Victoria got up quickly and started quietly passing the room. Was it really worth the risk? To leave everything here, and face whatever risk there was in returning home...? She looked back to her lynx, laying quietly, asleep, on her bed. Victoria stopped and watched, and then brought her hand back up to her necklace. Yes, this was the right thing to do... Things had to change, and something had to work out differently. As much as she loved Don and Narah...
~ ~ ~
I walked through the door of the Swarthy Hog behind Don and smiled. "The smells of home." I said quietly. I saw Don nod as he started up the stairs, carrying the luggage. "Start gettin' the place opened for the day, Narah. I'm not sure why yer sister hasn' done so already." I nodded as I set my music stuff by the stage. "You got it boss," I yelled as heard Don start yelling for Victoria. I walked to the counter and started getting things opened. I started singing to myself, not really registering anything, as I worked. I pulled chairs down from the tables, still singing to myself, oblivious to everything, until I registered Don standing on the bottom step. I glanced up, chair in hand. "Don...? Is everything ok?" I asked as I set the chair down.

I walked over to him, with mild concern. "Dad?" I stepped closer and glanced down at the paper was in his hands. "Don?!" I asked louder and then started reading.

"Dear Don,
It pains me to write this, but I must. I've been thinking, and it is time for me to go home. I've loved being here and being a part of our make-shift family, but, I can't stay longer. I need to go home and face the music there. Know that this decision was not made lightly, and that I weighed everything I could before making it.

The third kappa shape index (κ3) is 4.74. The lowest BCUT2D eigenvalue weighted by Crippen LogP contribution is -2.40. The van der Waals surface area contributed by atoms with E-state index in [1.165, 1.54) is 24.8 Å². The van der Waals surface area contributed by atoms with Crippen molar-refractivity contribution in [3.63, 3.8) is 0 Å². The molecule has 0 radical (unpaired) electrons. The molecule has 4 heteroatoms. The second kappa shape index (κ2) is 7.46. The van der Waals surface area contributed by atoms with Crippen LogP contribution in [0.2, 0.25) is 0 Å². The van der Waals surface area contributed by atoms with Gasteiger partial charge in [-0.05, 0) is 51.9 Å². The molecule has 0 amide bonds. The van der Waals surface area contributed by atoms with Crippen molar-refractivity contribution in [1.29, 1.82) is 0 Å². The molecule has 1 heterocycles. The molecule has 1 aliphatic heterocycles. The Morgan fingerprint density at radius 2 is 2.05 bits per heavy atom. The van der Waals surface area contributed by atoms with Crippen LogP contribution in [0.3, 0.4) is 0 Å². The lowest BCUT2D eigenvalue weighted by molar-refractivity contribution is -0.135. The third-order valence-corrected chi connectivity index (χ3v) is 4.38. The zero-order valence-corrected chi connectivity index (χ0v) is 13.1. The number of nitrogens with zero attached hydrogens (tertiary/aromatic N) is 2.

Give Narah my love, and this necklace.
Good luck with the tavern, and I'm sorry for putting you in this position.
Love you,

I froze, and looked up at Don, as he looked down at me. "So, we're now a man down, now?" He nodded slowly, and then handed me the necklace. I wondered briefly why she had left it to me, and then decided I didn’t care. I slipped it on and looked around the tavern. Things were not going to be the same here, without her. My sister. I never gave her enough credit as my sister, merely harassed her like a sister does. She was a beautiful woman and got us enough money in tips to keep the place going for years to come. I know the locals were not going to happy that she was gone, but, they would survive. Things would change, but maybe Don and I could keep things going.

I took a step down, and then turned back to getting the tavern open. That’s when Don snapped. "That's it, Narah?! 'We're a man down'?! That's all you have to offer over this?!?" I turned back to him, and saw that Don was red in the face. "What else do you expect from me, Don? The woman decided that she'd had enough of the tavern life and wanted to leave. People leave. That's life. What do you want me to say? I'm heartbroken? Yeah, sure, maybe. But the woman has chosen what she wants. And that's clearly not us anymore." I stomped the chair down and glared over at him. I turned, pulled another chair down, and then half turned towards him. "Don, she's gone. That's the end of it. Move on." I turned to the rest of the chairs, and then moved on to getting the stage ready. Tonight was going to be a long night, explaining that Victoria had left, and that we were going to be looking for a new hire to help with waitressing. Clare would do for the time being, but she didn't like being full time. Not that I blamed her. Full time waitressing was not something I liked to do either. And that's part of the reason I opted to do performances to bring in crowds. I hated being on stage for the sake of appearances, but I loved being on the stage for the thrill of the crowd's reaction.

I sighed as the sign was flipped, and the first customers of the day came in, and moved to the stage. I would survive this. I would survive my sister leaving, and I would survive whatever happened next. This was not the worst thing I had gone through, nor would it be the worst I go through.